Monday, April 4, 2011

Potassium Iodide Sales Spike Following Quake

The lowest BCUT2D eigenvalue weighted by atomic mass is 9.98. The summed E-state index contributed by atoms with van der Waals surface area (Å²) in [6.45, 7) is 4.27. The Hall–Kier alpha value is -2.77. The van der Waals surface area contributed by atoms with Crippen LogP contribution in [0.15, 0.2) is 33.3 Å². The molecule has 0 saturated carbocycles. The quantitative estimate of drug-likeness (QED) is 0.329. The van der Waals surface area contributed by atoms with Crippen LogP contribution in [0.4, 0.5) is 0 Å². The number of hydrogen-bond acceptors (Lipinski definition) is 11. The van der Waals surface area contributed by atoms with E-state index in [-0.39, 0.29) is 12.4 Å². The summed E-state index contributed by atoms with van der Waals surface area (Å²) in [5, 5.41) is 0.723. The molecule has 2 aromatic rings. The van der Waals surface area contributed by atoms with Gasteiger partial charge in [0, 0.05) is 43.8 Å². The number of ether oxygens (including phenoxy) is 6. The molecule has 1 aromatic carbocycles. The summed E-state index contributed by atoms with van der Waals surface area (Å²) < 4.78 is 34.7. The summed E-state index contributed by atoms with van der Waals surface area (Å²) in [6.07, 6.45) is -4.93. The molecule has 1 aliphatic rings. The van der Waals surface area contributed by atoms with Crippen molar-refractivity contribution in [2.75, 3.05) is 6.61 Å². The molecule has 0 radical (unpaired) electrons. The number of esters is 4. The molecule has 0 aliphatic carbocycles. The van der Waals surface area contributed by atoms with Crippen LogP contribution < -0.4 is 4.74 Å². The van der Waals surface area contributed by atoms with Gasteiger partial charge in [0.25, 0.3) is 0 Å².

When Gene Bernardi asked her doctor two weeks ago if he would prescribe her potassium iodide, he laughed. Bernardi, a Berkeley resident, said she wanted a way to protect against radioactive iodine, but her doctor advised against taking the medicine. However, Bernardi, like many in the city, was still concerned about radiation in the Bay Area - from the plume of radioactive particles released by Japan's nuclear reactors that were damaged in the March 11 earthquake and subsequent tsunami - although officials maintain that levels of radiation are very low and harmless. Kai Vetter, UC Berkeley associate professor-in-residence of nuclear engineering,who installed a monitor on the roof of Etcheverry Hall, said that even at the highest levels measured, a person would have to breathe that air for 2,000 years to be exposed to the same amount of radiation that one would experience from a cross-country flight. More>